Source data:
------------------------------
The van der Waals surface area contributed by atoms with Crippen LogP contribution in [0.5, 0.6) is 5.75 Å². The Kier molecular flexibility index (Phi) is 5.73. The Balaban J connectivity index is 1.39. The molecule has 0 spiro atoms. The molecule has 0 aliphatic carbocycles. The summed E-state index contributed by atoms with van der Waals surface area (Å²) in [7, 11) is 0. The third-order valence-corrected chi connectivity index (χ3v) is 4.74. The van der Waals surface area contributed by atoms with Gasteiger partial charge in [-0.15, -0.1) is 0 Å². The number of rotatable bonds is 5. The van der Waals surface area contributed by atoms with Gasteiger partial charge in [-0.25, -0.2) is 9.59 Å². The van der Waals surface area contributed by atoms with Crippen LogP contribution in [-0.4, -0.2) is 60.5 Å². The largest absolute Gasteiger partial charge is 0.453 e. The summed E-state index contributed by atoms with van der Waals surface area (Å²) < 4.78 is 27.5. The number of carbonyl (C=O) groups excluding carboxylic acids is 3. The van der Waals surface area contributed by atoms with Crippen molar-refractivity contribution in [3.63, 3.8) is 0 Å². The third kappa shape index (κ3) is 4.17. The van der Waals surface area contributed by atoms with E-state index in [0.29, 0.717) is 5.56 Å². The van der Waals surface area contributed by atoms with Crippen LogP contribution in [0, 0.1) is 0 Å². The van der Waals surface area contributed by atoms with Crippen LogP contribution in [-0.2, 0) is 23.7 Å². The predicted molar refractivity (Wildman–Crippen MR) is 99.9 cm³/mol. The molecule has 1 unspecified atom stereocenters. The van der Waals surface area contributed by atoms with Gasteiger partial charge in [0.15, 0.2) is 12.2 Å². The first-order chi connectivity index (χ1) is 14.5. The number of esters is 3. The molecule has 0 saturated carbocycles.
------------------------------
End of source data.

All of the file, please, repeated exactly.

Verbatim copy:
The van der Waals surface area contributed by atoms with Crippen LogP contribution in [0.5, 0.6) is 5.75 Å². The Kier molecular flexibility index (Phi) is 5.73. The Balaban J connectivity index is 1.39. The molecule has 0 spiro atoms. The molecule has 0 aliphatic carbocycles. The summed E-state index contributed by atoms with van der Waals surface area (Å²) in [7, 11) is 0. The third-order valence-corrected chi connectivity index (χ3v) is 4.74. The van der Waals surface area contributed by atoms with Gasteiger partial charge in [-0.15, -0.1) is 0 Å². The number of rotatable bonds is 5. The van der Waals surface area contributed by atoms with Gasteiger partial charge in [-0.25, -0.2) is 9.59 Å². The van der Waals surface area contributed by atoms with Crippen LogP contribution in [-0.4, -0.2) is 60.5 Å². The largest absolute Gasteiger partial charge is 0.453 e. The summed E-state index contributed by atoms with van der Waals surface area (Å²) < 4.78 is 27.5. The number of carbonyl (C=O) groups excluding carboxylic acids is 3. The van der Waals surface area contributed by atoms with Crippen molar-refractivity contribution in [3.63, 3.8) is 0 Å². The third kappa shape index (κ3) is 4.17. The van der Waals surface area contributed by atoms with E-state index in [0.29, 0.717) is 5.56 Å². The van der Waals surface area contributed by atoms with Crippen LogP contribution in [0, 0.1) is 0 Å². The van der Waals surface area contributed by atoms with Crippen LogP contribution in [-0.2, 0) is 23.7 Å². The predicted molar refractivity (Wildman–Crippen MR) is 99.9 cm³/mol. The molecule has 1 unspecified atom stereocenters. The van der Waals surface area contributed by atoms with Gasteiger partial charge in [0.15, 0.2) is 12.2 Å². The first-order chi connectivity index (χ1) is 14.5. The number of esters is 3. The molecule has 0 saturated carbocycles.